MS. REBECCA SHEIR
I'm Rebecca Sheir and welcome back to "Metro Connection." Today we're talking about bridges and we're going to kick off this part off the show with the kind of bridge that doesn't span a body of water or a canyon or ravine. But as environmental reporter, Sabri Ben-Achour, tells us, this bridge in Northwest D.C. connects people from far and wide and brings them closer to their food.
MR. SABRI BEN-ACHOUR
Twelve-year-old Jordan Moses is up on the roof of Bread for the City, a charity that helps low-income residents with food, medical services and legal help.
MS. JORDAN MOSES
I'm watering some of the flowers.
This is a green roof, which means the whole roof has been built to hold gravel and soil and become covered in plants. It prevents storm water runoff and keeps a building cool. After Chicago, D.C. leads the nation with this type of roof with around 240,000 square feet of it.
But while most green roofs are mostly flowering succulents, this green roof is a rooftop garden, believed to be D.C.'s largest.
Oregano, parsley, we planted some corn last week and I would like to see how that grows.
Beneath her feet, Bread for the City will use some of this produce to help feed around 5,000 people a month. Moses comes here with her mom, mostly for Medicaid services.
MS. ERICA MOSES
I'm Erica Moses. I'm a client here as well at Bread for the City.
She says she wants her daughter to see where fresh vegetables come from.
I don't mind fruit and vegetables but trying to get a kid to eat them, it's kind of difficult. So I think this way she sees them growing from the ground up and see, you know, they come from nothing to every week we come and it's like a little bit bigger and a little bit bigger. So hopefully she can appreciate them a little bit more.
Jordan says she'll give it a shot.
I don't really like vegetables that much but being up here around them, it'll probably get me to try some.
Still, Moses says just seeing vegetables isn't quite enough to bridge the gap to healthy eating.
Living in this community, we all don't make the correct choices when it comes to eating. People want you to eat healthy but when you go to the store you can't hardly even afford to buy the fruits and vegetables because they're very expensive.
Like a bag of apples at Giant is like $5. I can't afford that, you know, and so me and my daughter, we have to work it out another way. So that's where the fruit and vegetables don't come in sometimes in your diet. I think this way, to give people fresh fruits and vegetables at no cost, you know, will really maybe help them change their way of eating.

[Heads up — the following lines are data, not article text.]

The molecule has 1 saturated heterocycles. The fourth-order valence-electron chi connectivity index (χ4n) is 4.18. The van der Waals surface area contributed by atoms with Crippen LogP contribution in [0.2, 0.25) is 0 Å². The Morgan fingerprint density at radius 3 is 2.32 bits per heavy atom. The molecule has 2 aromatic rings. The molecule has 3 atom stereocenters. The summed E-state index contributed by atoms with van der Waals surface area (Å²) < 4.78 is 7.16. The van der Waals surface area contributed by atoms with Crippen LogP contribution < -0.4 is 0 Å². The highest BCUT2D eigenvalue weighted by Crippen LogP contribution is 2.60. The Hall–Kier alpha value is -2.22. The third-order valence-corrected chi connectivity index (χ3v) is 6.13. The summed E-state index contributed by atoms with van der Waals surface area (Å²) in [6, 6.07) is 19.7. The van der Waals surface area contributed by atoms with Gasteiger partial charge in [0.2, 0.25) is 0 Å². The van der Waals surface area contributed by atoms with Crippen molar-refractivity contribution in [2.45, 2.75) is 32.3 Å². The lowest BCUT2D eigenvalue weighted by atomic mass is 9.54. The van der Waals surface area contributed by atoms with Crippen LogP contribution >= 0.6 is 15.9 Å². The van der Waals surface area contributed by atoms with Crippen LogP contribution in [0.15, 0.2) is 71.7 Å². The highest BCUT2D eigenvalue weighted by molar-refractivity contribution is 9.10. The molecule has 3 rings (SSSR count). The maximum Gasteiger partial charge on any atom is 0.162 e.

Bread for the City has made a switch over the years to emphasize nutrition and fresh produce in the food it provides, getting donated produce from local farms and farmers markets. This garden, as big as it is, is just a drop in the bucket. But Deputy Director Jeanne Sanford says there are nutrition workshops and school groups that use this garden as a learning tool and it at the end of the day it's about more than tomatoes and cucumbers and red peppers.
MS. JEANNE SANFORD
More than the volume of food, it's that opportunity to be a part of a community of gardeners, to volunteer. A lot of our clients are looking for ways where they can give back.
Leonard Edwards is doing just that.
MR. LEONARD EDWARDS
Bread for the City helped me out of a real tough jam.
He got fired from a job and had to sue for unemployment.
My boss, he had like lawyers all around him. All I had was myself and Bread for the City's paperwork and I kicked his butt and got my money.
And so he's giving back.
Rutabagas, I think its rutabagas, yes. And we planted the little feed 'ems. Yes, this whole ground will be like a nice, lush carpet.
And making some new friends.
Like my friend here, many new friends.
He gives a great, big bear hug to Carol Sumooda (sp?) .
MS. CAROL SUMOODA
I love to garden. I don't have any land to actually grow stuff but I've always -- because gardening is exercise, it's very therapeutic and also to get to know your neighbors. I've met just about everyone from every walks of life. I've met attorneys, nurses, teachers, other cooks.
And that's sort of the point, says Jeff Wonkel, the garden supervisor here. He's standing by a construction pallet that's been turned up on its side. Edible flowers are spilling out, growing over its slats.
MR. JEFF WONKEL
We had volunteer work with a long-time donor and with a client to troubleshot how to turn this pallet into a planter and they ended up attaching garden cloth and filling it with dirt and transforming this planter into growing space together and they were high-fiving each other and giving each other hugs and it was just a great example of different groups coming together.
As the growing season gets going, the volunteers and neighbors here hope to grow much more than crops. I'm Sabri Ben-Achour.
To see Bread for the City's rooftop garden and to learn how to make your own rooftop garden, check out our website, metroconnection.org.
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